Gratitude. As the Thanksgiving holiday rolls around more persons are going to start thinking about the things that they have to be thankful for. It’s a good time to count the benefits of God – life, health, wealth, family, laughter … there are oodles of reasons to be thankful.
But I want to pick your brain: what does gratitude look like for you? I mean, if thankfulness had a smell, a sound, a taste, a feel, a look … what would it be?
Let’s work it out together. The Online Dictionary defines gratitude as “the quality of being thankful; readiness to show appreciation for and to return kindness.”
In other words when you are grateful you want to do nice things for the person you’re grateful to or even just random persons. So let me ask a question, how do we show gratitude to God? Are we grateful to him?
Here’s what I think, true gratitude has a smell. Once upon a time, a long time ago shortly after the children of Israel had been delivered from slavery in Egypt they were given the sacrificial system. God told them, through Moses what he expected in terms of offerings that were to be made before him for trespasses committed, sin, fellowship etc. a good place to get an understanding of the various offerings is the book of Leviticus.
One of the phrases used to describe the sacrifices made to the Lord was "a sweet-smelling savor (Numbers 29:2).”
And the question you’re probably asking is, “Why would the smell of blood and burnt animals be pleasing to God?’ It wasn’t. It was all about the heart of the person offering the sacrifice. That’s the smell that God loves – a surrendered heart.
Let’s look at one of the first instances that God mentioned that an offering was a “sweet/soothing smell” to him. In happened in Genesis 8:21: there was a flood. The people had been evil, so wicked and corrupt that God regretted that he had ever created humanity. But there was one man who was considered righteous in God’s sight and for that reason he was earmarked for delivery. Fast-forward a few hundred years, the flood destroyed the earth but this man and his family were saved.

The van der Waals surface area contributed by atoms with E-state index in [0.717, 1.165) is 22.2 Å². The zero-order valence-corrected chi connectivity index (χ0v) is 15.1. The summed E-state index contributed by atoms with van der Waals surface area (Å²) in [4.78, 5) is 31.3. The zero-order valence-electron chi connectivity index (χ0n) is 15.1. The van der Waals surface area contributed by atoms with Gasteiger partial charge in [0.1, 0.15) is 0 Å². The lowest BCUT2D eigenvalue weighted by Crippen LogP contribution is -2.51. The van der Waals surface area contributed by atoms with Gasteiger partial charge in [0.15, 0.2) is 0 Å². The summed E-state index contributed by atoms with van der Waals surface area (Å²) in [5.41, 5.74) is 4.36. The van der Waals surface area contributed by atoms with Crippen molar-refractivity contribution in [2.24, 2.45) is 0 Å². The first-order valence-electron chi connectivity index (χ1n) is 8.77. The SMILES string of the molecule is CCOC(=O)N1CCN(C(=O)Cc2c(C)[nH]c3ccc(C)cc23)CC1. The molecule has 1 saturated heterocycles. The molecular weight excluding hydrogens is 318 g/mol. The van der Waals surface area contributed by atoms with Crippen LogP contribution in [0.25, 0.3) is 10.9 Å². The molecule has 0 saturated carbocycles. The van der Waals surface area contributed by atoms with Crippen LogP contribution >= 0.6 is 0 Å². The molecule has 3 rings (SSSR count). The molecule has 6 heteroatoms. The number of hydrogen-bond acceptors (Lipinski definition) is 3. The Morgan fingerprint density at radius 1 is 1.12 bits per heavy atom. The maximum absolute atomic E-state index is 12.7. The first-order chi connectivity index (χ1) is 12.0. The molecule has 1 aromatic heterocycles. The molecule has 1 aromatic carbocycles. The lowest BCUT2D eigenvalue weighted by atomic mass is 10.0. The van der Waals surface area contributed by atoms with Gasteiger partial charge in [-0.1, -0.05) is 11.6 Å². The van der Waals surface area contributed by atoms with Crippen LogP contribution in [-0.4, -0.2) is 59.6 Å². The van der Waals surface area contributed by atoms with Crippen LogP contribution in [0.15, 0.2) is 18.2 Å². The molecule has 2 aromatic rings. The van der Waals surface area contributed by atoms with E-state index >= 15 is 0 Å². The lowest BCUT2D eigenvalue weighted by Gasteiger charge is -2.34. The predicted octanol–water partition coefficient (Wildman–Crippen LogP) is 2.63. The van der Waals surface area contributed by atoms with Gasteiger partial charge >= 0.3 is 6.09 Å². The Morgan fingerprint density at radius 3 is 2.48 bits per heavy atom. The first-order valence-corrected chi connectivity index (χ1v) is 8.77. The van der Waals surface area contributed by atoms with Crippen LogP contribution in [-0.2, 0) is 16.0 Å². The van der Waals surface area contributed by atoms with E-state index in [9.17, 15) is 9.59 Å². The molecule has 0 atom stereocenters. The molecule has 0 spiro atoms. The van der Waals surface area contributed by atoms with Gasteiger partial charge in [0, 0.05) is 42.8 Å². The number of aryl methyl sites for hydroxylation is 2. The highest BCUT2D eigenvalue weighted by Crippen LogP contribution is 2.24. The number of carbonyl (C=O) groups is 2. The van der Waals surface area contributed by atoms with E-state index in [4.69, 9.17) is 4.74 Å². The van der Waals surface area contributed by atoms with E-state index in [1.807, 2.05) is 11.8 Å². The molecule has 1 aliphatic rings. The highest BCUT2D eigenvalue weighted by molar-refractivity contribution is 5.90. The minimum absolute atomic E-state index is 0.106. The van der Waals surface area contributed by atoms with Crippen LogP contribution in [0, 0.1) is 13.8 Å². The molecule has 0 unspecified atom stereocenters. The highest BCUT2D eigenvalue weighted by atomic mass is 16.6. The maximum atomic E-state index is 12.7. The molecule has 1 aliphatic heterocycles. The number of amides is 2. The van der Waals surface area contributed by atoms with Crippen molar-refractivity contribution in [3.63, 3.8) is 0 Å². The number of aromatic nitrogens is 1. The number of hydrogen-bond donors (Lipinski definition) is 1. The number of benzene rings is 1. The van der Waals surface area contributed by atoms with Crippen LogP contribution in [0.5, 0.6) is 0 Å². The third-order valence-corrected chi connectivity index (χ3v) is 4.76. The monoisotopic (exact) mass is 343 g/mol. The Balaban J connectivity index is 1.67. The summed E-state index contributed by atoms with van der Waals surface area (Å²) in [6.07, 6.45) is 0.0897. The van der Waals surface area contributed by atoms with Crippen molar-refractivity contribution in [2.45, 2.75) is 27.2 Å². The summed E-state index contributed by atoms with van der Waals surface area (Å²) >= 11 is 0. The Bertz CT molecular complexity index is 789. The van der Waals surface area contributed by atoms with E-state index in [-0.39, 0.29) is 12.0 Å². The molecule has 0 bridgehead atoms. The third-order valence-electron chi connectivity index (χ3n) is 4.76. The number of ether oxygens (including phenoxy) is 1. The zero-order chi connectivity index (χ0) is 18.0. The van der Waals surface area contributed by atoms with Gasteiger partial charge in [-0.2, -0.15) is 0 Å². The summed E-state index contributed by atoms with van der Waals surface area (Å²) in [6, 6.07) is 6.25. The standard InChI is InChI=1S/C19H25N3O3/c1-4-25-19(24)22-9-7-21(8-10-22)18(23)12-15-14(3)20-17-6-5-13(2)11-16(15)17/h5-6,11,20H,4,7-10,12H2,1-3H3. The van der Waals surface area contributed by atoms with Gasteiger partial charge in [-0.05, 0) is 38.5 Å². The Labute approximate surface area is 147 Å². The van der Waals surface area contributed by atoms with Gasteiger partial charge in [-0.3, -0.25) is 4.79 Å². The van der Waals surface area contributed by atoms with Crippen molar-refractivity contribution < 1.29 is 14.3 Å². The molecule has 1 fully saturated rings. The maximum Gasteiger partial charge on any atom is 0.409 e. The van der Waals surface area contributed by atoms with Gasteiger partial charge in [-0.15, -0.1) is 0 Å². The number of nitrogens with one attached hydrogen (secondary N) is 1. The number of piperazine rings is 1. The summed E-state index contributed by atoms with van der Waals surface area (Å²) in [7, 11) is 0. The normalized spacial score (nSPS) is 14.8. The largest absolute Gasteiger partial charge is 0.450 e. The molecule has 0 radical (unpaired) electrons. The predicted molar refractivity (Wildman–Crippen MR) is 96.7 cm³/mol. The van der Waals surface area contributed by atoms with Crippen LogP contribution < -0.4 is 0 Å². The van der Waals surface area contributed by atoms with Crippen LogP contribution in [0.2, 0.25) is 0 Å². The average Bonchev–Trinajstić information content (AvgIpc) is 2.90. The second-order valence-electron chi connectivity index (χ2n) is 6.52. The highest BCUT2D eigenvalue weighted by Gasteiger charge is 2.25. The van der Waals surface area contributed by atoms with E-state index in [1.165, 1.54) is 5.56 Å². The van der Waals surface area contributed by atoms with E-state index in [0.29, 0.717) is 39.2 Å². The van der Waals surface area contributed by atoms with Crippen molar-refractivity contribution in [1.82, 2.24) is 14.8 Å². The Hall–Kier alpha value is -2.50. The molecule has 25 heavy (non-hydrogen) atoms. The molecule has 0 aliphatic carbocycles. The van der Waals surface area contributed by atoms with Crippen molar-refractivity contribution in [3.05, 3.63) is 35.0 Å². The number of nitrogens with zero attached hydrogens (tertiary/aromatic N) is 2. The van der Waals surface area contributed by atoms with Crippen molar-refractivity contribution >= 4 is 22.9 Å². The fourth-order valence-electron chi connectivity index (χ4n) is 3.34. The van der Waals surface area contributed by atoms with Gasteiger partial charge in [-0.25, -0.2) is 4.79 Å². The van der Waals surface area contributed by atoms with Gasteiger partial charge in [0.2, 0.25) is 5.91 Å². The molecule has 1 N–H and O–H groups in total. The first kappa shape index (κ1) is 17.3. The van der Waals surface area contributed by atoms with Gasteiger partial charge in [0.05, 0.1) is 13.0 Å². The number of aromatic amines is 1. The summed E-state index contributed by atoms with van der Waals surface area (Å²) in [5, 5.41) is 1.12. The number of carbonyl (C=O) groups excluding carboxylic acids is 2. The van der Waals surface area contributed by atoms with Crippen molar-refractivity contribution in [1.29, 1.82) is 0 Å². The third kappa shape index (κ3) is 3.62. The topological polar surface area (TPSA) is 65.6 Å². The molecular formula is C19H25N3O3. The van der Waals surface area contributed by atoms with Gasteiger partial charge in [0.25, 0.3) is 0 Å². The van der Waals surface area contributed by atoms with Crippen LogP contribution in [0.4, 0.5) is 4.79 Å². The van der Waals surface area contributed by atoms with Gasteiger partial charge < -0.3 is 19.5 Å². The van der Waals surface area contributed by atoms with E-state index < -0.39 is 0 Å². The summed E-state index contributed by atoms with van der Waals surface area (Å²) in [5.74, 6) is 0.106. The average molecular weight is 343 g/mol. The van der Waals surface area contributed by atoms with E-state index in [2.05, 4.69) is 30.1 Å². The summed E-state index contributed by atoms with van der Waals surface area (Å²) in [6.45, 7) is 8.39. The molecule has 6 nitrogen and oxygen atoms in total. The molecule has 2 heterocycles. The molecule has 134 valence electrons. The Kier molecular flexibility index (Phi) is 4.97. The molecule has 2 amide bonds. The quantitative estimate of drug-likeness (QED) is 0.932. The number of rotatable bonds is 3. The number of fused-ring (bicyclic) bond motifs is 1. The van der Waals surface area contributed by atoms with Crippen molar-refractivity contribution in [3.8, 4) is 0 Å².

One of the first things that Noah did after leaving the ark was to build an altar and offer a sacrifice to the Almighty God. The God who had kept him through the flood. The God whose hand had kept the ferocious wild animals from destroying him and those he held dear. The God who kept the food and him and his family (not to mention all those animals) fed and watered for over a year.
Noah had a lot to be thankful for and his gratitude had a smell:
The LORD smelled the soothing aroma; and the LORD said to Himself, "I will never again curse the ground on account of man, for the intent of man's heart is evil from his youth; and I will never again destroy every living thing, as I have done.
Because Noah was so grateful for all that God had done for him, he took the time to offer a sacrifice to God. It was like him saying, “I should have been dead. Had it not been for you Jehovah, I would have been. So accept this innocent, blameless lamb in my place. Thank you for all you’ve done.”
Did the sweet smelling aroma end when we stopped offering animal sacrifices? Did the coming of the Messiah abolish the need to offer a soothing aroma before God? No, it didn’t.
On the contrary, the fulfillment of the Messiah’s role kicked it up a notch. Now we are to offer our bodies, our lives as a living sacrifice to God (Romans 12:1):
And so, dear brothers and sisters, I plead with you to give your bodies to God because of all he has done for you. Let them be a living and holy sacrifice--the kind he will find acceptable. This is truly the way to worship him (NLT).
Basically what Paul was saying is, “God has done so much for you that you ought to live your life as if you owe him a debt. Be so grateful to him for saving you that you have to let everyone know what he has done for you.” Our lives should be a sweet savor. Our gratitude should be reflected in our attitude.
Lord, I commit my life into your hands. I am but dust but if you take me and mold me into your image I will become a living sacrifice unto you. I want my life to be a pleasing aroma so consecrate me now for I ask it in Jesus’ name, Amen.
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